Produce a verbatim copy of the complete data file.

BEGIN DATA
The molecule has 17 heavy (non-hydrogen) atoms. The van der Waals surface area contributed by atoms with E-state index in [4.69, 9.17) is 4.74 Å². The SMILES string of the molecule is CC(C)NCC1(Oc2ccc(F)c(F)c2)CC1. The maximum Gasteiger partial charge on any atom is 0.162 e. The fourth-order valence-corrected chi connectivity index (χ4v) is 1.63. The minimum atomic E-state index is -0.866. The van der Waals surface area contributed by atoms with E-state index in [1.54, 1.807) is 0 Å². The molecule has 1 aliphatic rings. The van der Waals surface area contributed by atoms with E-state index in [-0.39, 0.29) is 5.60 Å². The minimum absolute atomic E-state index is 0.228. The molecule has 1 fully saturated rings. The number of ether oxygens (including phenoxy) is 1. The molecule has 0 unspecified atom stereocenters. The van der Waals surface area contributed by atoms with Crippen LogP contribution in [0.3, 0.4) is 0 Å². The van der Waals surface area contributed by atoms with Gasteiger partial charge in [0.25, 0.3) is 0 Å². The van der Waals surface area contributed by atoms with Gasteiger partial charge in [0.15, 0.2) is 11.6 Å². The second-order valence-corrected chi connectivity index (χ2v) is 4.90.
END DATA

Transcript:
The molecule has 17 heavy (non-hydrogen) atoms. The van der Waals surface area contributed by atoms with E-state index in [4.69, 9.17) is 4.74 Å². The SMILES string of the molecule is CC(C)NCC1(Oc2ccc(F)c(F)c2)CC1. The maximum Gasteiger partial charge on any atom is 0.162 e. The fourth-order valence-corrected chi connectivity index (χ4v) is 1.63. The minimum atomic E-state index is -0.866. The van der Waals surface area contributed by atoms with E-state index in [1.54, 1.807) is 0 Å². The molecule has 1 aliphatic rings. The van der Waals surface area contributed by atoms with E-state index in [-0.39, 0.29) is 5.60 Å². The minimum absolute atomic E-state index is 0.228. The molecule has 1 fully saturated rings. The number of ether oxygens (including phenoxy) is 1. The molecule has 0 unspecified atom stereocenters. The van der Waals surface area contributed by atoms with Crippen LogP contribution in [0.3, 0.4) is 0 Å². The van der Waals surface area contributed by atoms with Gasteiger partial charge in [0.25, 0.3) is 0 Å². The van der Waals surface area contributed by atoms with Gasteiger partial charge in [0.15, 0.2) is 11.6 Å². The second-order valence-corrected chi connectivity index (χ2v) is 4.90.